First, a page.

Mad Max (with Tom Hardy and Charlize Theron). This movie highlights determination, grit, and power in an unexpected and challenging situation. Although battered and bruised in the end, Charlize’s character comes out victorious and succeeded in her mission.
What does sisterhood mean to you?
To me, sisterhood means uplifting other women and sisters without feeling envious of the other woman’s gift or talent. It’s about supporting each other beyond our backgrounds and standing up for one another.
What do you know now, that you wish you knew 5 years ago?
I wish I had known 5 years ago that everyone has a unique path for a reason and that achieving success is not a ‘one-size-fits-all’ shoe size. Success is subjective.
I also wish I had known that financial literacy is important and that saving up to buy a house is a long process.
For those who find networking daunting, what are 3 tips you can share?
When it comes to networking if you can take a friend, do so because networking becomes easier when you do it with someone you know and feel comfortable with. When you are comfortable, networking becomes easier.
Share your professional contact details with new connections and stay in touch with them when you can. They will appreciate your efforts of investing in the relationship.
Do your homework before networking. Try and find out who will be on the guest list so you can initiate conversations with people who may have mutual interests with you. Also, familiarise yourself with the purpose of the event and make sure you have introduced yourself to the host if you can as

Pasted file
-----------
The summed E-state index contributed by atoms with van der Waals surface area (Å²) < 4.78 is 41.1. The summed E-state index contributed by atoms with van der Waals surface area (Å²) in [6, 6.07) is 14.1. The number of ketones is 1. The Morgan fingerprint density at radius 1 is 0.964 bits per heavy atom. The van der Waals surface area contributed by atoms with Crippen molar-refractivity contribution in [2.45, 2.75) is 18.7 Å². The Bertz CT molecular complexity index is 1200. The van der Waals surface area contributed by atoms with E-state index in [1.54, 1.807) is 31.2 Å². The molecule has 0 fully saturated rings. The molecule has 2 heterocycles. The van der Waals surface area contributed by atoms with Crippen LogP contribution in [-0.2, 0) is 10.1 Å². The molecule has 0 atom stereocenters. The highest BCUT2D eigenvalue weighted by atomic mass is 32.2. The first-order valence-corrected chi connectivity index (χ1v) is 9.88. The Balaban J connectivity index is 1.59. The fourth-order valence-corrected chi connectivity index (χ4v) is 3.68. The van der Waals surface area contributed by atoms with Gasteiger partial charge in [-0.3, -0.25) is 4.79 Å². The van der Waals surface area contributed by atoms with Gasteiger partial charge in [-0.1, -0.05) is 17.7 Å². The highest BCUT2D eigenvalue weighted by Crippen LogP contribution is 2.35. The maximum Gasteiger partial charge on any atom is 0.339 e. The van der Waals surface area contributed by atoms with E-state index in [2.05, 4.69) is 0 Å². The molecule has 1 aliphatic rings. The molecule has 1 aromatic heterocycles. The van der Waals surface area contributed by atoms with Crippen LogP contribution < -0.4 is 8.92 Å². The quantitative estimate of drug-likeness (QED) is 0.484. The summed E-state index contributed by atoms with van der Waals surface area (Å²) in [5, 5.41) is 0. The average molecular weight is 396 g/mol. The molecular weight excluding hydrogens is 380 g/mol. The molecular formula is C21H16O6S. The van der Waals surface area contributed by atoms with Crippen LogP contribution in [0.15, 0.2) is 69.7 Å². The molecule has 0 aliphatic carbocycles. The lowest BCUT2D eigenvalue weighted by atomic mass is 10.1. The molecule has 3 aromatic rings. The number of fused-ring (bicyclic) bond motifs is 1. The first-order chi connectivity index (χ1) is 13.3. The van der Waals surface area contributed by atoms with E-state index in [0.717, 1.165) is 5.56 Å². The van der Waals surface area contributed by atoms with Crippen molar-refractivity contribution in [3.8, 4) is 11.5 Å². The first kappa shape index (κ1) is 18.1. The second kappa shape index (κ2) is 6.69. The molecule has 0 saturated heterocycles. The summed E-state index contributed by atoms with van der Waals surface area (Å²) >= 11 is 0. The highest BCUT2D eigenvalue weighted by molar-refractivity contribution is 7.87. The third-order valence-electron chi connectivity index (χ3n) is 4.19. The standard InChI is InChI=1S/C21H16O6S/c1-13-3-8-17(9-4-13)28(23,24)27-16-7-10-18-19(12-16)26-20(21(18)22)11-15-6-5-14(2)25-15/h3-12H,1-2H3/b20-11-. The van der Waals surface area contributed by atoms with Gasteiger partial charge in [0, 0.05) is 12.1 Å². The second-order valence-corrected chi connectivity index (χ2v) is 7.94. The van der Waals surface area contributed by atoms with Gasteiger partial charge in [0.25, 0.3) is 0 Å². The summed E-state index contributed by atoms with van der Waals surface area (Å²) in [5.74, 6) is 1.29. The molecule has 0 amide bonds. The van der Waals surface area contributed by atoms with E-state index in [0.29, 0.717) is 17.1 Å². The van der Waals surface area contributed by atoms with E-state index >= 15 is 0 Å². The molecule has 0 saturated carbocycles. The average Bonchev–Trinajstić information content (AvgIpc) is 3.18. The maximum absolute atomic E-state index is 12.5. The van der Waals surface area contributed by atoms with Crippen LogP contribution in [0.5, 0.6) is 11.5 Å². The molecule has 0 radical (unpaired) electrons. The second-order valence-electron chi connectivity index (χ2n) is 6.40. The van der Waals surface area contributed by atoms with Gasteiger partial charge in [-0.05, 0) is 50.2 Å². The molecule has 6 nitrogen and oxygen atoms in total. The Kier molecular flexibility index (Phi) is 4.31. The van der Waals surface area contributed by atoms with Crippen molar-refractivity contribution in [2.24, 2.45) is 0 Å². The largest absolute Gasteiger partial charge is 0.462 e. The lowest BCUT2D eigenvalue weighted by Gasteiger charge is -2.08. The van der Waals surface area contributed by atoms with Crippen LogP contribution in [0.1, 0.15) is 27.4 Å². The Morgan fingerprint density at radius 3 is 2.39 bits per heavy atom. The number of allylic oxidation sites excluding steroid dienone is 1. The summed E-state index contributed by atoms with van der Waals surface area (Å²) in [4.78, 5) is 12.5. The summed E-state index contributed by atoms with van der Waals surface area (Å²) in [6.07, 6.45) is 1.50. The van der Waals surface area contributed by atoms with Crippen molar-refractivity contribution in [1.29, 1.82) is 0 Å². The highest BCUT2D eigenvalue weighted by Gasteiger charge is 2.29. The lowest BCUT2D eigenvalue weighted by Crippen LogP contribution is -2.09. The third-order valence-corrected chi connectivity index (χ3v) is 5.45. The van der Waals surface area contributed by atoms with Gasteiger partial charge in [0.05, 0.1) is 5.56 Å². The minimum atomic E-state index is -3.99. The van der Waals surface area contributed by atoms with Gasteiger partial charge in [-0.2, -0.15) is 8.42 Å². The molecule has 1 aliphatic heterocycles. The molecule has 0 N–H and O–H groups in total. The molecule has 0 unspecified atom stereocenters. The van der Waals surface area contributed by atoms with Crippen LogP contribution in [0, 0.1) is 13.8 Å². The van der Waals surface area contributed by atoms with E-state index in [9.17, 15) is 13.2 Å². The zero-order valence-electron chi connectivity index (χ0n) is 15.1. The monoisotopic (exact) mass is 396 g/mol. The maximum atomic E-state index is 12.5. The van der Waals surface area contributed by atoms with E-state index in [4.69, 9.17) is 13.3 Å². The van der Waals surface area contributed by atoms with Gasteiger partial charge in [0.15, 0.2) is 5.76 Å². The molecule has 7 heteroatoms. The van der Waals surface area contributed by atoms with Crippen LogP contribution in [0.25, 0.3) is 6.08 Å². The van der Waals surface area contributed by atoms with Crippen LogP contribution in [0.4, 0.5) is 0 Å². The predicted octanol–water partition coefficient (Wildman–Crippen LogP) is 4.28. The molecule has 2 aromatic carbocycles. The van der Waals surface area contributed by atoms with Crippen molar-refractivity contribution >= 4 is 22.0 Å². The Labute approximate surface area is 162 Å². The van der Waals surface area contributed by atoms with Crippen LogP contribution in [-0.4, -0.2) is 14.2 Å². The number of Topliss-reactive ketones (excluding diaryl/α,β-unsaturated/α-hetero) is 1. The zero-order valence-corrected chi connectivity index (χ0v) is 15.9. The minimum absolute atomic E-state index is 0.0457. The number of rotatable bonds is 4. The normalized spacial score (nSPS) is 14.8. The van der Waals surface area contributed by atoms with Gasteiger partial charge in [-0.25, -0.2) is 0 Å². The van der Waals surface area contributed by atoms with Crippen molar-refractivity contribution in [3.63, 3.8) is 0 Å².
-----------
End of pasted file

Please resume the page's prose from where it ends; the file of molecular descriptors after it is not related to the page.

What skills should every P.R professional have in their “bag of tricks”?
Writing: Every PR Professional needs to be able to write as you will often find yourself in situations where you need to write content, messaging documents etc. Be prepared.
Presentation skills: You need to be able to present ideas or host an event with media, therefore, learning how to present is crucial to PR.
Adaptability: PR is an industry that changes often and as much as you can be organised, sometimes, not everything goes according to plan. A good PR professional needs to be able to adapt accordingly to any situation to remain relevant and resilient.
What is your morning get up and go song?
It has to be Nina Simone: Four Women. This song gives me the confidence to start the week.
What are your plans for the next 5 years professionally?
Over the next 5 years, I’d like to do the following:
Be featured in the 40 under 40 Forbes list.
Complete a Master’s degree in Creative Brand Leadership.
Travel Africa, more so I can gain more experience when it comes business in Africa because we need more women in business in top positions.